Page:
Tape Project Forum

General Category => Prerecorded Tapes => Topic started by: ceved on January 27, 2008, 03:46:16 PM

Title: Leader, Here, Leader
Post by: ceved on January 27, 2008, 03:46:16 PM
Ignorance alert.
I was examining some of my recent BC acquisitions.
One batch looked brand new.
The other batch were all missing their factory leader; different owner(s).
Was/is this a common occurence?  Is this evidence of careless human handling, poor tape handling by the tape machine or both?
Was this the case of an overanxious owner who just hated to wait.
Off with their leader!
Have I happened upon some epidemic, or worse yet a cult practicing tape circumcision?
Steve, I am sure you have a comment here somewhere.
Be nice.
Title: Re: Leader, Here, Leader
Post by: ironbut on January 27, 2008, 07:33:12 PM
Now Charles, you know I'm always nice. Maybe a few traces short of a closed circuit,.. but reasonably polite.
You can usually tell if it's a new/minty BC by the sky blue hold down tape that they used. It is a bitch to remove and most people either threw it away or left it on the back of the reel. I don't think that most folks would use it twice so if it is still holding down the tail, it's at least mint. I've bought 15-20 unopened BCs and resorted to using a razor blade to remove the hold down tape and an adhesive remover to get rid of the sticky mess before it got on my reel tables. I've got a couple of them that the previous owner cut off enough of the tape to remove the Dolby calibration. I have to admit, I've thought of doing that myself ( or just erasing them)especially after discussing the use of those tones and found out that the level they are recorded at varies. That extra tape is one of the reasons that I only have a couple that sound worse at the beginning. As for common practice with tapes, I believe that many of the full collections of them had institutional beginnings. Libraries (music departments) classical radio stations etc.. I can imagine that there was a lot of misinformation that was tossed about regarding the proper care of reel to reel tapes at the time. Luckily, it wasn't a very popular format for those kinds of places so they didn't get taken out very often (if ever). I can remember being in libraries with r2r machines built into the listening stations and never ever seeing one used. That was in the '70's when the BC's were current.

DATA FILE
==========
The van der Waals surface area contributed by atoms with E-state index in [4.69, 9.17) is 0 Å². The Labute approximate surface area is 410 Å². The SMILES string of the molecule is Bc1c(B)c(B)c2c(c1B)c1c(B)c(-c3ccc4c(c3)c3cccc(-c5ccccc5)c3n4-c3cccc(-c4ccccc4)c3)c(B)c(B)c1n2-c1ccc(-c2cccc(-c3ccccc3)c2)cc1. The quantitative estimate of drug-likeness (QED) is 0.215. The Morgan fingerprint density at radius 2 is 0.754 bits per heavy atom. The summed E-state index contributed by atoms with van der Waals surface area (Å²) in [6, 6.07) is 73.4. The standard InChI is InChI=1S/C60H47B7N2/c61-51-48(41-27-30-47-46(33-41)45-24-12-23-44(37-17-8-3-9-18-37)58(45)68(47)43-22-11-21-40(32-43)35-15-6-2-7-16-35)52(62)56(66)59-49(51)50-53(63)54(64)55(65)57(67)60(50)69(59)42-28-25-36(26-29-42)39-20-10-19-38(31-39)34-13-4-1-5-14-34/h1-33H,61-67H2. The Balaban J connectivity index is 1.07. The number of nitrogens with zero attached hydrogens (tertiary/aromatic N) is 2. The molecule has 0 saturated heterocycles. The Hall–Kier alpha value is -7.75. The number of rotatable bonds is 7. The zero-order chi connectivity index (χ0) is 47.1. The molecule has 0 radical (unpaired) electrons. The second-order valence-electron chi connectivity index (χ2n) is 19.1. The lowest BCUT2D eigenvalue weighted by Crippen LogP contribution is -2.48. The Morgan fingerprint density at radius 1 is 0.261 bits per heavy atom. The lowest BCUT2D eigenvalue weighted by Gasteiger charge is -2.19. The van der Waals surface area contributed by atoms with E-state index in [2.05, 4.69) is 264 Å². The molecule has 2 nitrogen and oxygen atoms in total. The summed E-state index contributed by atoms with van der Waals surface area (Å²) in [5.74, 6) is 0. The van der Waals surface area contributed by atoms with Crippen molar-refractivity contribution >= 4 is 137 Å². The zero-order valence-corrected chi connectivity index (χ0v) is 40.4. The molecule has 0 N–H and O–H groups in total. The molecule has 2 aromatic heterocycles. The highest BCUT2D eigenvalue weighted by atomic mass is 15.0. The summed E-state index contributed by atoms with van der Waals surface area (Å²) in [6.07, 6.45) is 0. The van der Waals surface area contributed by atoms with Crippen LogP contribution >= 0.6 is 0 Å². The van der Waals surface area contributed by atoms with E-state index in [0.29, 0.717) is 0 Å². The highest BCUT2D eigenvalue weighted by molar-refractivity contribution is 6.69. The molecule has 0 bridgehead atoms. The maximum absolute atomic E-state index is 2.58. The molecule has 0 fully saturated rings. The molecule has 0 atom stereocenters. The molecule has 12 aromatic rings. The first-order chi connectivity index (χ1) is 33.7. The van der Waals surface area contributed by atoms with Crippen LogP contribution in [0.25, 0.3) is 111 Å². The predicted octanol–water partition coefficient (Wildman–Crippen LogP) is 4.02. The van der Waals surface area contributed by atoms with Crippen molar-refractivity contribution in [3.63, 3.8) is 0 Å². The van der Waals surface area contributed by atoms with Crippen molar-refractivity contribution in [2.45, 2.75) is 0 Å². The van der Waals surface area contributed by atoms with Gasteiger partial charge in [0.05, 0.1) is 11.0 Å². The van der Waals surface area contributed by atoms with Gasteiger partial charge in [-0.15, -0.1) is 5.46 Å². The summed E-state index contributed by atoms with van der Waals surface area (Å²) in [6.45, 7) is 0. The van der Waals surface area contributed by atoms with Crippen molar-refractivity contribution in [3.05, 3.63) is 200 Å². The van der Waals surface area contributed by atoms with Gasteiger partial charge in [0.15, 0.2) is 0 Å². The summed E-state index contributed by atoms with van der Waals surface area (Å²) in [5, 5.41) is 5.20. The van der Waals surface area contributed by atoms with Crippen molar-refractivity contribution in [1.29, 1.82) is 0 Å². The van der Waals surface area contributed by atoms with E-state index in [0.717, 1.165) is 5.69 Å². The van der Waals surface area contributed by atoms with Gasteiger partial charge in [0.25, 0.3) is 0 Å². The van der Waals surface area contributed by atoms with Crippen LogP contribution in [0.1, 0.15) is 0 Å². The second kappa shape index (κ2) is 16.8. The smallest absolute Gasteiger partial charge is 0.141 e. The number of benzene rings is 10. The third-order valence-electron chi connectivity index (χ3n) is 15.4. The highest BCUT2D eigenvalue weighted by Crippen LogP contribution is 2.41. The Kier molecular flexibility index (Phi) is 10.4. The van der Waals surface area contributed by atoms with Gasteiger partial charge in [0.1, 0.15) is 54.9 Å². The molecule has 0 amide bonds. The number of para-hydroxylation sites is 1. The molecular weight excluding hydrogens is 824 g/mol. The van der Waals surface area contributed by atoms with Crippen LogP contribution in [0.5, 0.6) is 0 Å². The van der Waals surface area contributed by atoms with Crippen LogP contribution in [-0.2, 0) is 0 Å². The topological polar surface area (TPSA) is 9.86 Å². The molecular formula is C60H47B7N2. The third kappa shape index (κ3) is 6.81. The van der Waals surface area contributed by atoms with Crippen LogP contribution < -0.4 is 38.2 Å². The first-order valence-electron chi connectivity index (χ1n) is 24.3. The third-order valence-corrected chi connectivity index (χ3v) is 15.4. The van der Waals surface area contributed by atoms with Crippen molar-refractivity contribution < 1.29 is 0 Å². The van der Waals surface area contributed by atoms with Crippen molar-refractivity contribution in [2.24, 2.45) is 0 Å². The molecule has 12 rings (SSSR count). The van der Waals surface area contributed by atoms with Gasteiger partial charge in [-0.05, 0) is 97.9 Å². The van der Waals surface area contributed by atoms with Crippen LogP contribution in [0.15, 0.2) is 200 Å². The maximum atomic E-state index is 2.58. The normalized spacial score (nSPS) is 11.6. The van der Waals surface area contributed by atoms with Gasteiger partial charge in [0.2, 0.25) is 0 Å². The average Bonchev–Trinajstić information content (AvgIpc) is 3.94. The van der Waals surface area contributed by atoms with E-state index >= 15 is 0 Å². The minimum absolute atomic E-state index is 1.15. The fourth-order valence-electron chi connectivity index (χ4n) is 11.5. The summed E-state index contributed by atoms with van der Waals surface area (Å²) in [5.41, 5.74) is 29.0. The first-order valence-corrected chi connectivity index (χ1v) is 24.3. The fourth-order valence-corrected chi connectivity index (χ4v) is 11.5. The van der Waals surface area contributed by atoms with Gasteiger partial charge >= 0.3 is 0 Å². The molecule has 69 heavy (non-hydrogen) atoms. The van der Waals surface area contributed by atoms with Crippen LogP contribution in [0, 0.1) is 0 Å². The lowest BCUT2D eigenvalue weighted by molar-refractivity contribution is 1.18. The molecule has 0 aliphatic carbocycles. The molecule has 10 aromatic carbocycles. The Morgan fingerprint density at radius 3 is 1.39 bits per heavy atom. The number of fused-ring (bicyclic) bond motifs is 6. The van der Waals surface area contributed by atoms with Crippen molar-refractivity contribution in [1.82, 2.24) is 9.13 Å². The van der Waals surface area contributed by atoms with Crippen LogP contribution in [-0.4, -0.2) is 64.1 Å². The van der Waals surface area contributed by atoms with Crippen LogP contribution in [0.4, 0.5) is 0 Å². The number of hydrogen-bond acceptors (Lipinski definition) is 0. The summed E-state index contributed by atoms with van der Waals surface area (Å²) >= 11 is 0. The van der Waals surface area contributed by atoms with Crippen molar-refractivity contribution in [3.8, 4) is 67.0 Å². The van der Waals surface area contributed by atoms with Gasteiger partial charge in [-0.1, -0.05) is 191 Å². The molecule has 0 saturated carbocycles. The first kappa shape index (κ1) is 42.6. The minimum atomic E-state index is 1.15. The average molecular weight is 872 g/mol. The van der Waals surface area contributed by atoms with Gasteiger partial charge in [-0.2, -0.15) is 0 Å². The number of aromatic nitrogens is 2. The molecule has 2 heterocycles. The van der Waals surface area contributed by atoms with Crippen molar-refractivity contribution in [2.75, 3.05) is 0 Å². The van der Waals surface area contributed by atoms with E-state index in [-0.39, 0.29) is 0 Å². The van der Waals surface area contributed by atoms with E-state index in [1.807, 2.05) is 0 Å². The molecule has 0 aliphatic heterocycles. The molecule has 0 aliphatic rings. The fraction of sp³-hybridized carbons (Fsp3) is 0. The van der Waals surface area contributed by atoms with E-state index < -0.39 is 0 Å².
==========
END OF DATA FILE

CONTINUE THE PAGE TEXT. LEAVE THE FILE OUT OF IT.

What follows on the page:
So, just be sure to attach leader to the ones that have been shortened. Bad things happen to the first couple of feet of tape no matter how careful you are.
Title: Dolby, Dobly
Post by: Stargazer on May 10, 2008, 02:39:49 PM
B&C have the calibration at beginning of the tape.  Is that true of all the tapes issued, x dbx?

I have a Nakamichi NR200 Dolby B-C unit, it has ability to do calibration.  Is the test tone it generates the same as that of B&C tapes?
Title: Re: Leader, Here, Leader
Post by: ironbut on May 10, 2008, 04:13:58 PM
There is some variation in amplitude in the calibration tones on the BC tapes. However,  Dolby B calibration is not an exact science. It is 400Hz (why they couldn't have made it 440 which would have made it possible to check the freq. with the Gazillion 440 A tuning forks out there is beyond me) and it should be the same on your Nak. The calibration level needs to be within 2 dB of the recording calibration. That's what you're doing when you calibrate a B unit to the recorded test tones. Actually, those tones were for BS's benefit more than their customers.
Regarding the DBX encoded tapes, I'm not sure how many exactly are DBX and Dolby B releases, but not many (percentage wise at least) Out of the 300+ releases by 1981 I don't think there were 30 and they all seem to be latter releases.

PS I just went back and counted the releases that are listed in a cross reference list that Tony Barclay released in 1986 and (for the benefit of those trying obtain the complete catalog) there are 348 titles on that list but there may be more (but not many). I've never seen a listing of the DBX encoded tapes and the figure of 30 is my best guess.